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Romola Hodas, Daughter of Times Square’s ‘King of Porn,’ Paints a Picture of 1970s 42nd Street in Netflix’s Crime Scene Doc

Romola Hodas, Daughter of Times Square’s ‘King of Porn,’ Paints a Picture of 1970s 42nd Street in Netflix’s Crime Scene Doc

Romola Hodas crime scene the times square killer

Movie News

Romola Hodas had never heard of “Times Square Killer” Richard Cottingham before she was interviewed for Joe Berlinger and Ron Howard’s new Netflix docuseries Crime Scene: The Times Square Killer. But her memories of 1970s Times Square — a time and place when the little-known serial killer was, unbeknownst to her, silently preying on sex workers — are as fresh in her mind as ever.

Hodas is the daughter of Marty Hodas, whose 1960s and ’70s peep-show empire earned him the nickname “Times Square’s King of Porn.” Romola grew up visiting her father’s office on the corner of 42nd Street and 9th Avenue, a once-seedy part of town now occupied by manicured chain establishments like Starbucks, Pinkberry, and TD Bank.

Hodas — Romola, that is — shares her vivid memories of the old Times Square in all three episodes of Crime Scene: The Times Square Killer.

“Walking down the street, especially if it was summertime, was just a mixture of a lot of not-so-nice smells. It was very dangerous and grungy at the same time as being exciting,” she told MovieMaker.  “That was the appeal of it. The danger, the drugs, the women, the excitement — it was like a mixture, which was kind of an interesting, strange combination, that made it what it was.”

Also Read: The Unexpected Reason Why Serial Killer Richard Cottingham Is the Subject of Crime Scene Season 2

Even though she often made trips to Times Square to visit her father’s office while Cottingham was prowling the streets and committing some of his most heinous crimes — including the murders of sex worker Deedeh Goodarzi and a still-unidentified woman at a Times Square hotel in 1979 — she doesn’t remember seeing headlines about the murders, nor Cottingham’s arrest the following year.

“I didn’t know anything about him,” Hodas said. “It’s funny, because all my friends, every one of my friends, said, ‘Where was I? I do not remember this.'”

The overall lack of public awareness about Cottingham and his victims was part of the reason that Berlinger, who directed the docuseries, chose him as the focus for this season.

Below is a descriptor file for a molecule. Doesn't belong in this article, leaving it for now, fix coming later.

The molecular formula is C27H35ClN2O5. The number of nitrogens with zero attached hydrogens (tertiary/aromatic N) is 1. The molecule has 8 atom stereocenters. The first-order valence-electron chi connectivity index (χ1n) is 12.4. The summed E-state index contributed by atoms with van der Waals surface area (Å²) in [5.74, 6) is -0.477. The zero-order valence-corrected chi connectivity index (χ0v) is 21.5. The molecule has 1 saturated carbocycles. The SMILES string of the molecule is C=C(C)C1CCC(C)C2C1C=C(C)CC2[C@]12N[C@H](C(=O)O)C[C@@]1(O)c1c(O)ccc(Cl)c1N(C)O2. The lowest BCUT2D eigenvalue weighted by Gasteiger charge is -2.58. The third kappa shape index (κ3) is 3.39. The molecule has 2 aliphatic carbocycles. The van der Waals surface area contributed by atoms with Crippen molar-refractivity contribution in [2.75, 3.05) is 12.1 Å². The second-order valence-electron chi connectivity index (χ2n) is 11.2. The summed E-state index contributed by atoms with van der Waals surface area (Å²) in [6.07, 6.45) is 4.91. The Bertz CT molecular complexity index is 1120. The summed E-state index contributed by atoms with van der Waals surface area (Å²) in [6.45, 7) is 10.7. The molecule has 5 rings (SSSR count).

“He’s interesting in the annals of serial killing, because there are certain serial killers we all know,” Berlinger told MovieMaker ahead of the docuseries’ premiere last week. “If you ask most average people, ‘Hey, name a couple of serial killers,’ they’ll name [Jeffrey] Dahmer, [John Wayne] Gacy and [Ted] Bundy. But nobody really knows who Cottingham is because he preyed upon sex workers.”

Today, all of the Times Square buildings once owned and operated by Hodas’ father have been turned into restaurants and retail stores. The moment she realized that everything was about to change was when former New York City mayor Rudy Giuliani closed Show World, the sex emporium nicknamed “The McDonalds of Sex.”

“I remember when Giuliani closed a store that was across the street from Port Authority,” Hodas said, “to put up the New York Times building. And when that happened, my father just knew it was over.”

Now, Times Square’s dark past can only be found in history books — and through stories told by those who still remember it. You can read all about it in Hodas’ memoir, The Princess of 42nd Street: Surviving My Childhood as the Daughter of Times Square’s ‘King of Porn.’

Crime Scene: The Times Square Killer is now streaming on Netflix.

Main Image: Romola Hodas pictured in Crime Scene: The Times Square Killer, courtesy of Netflix.

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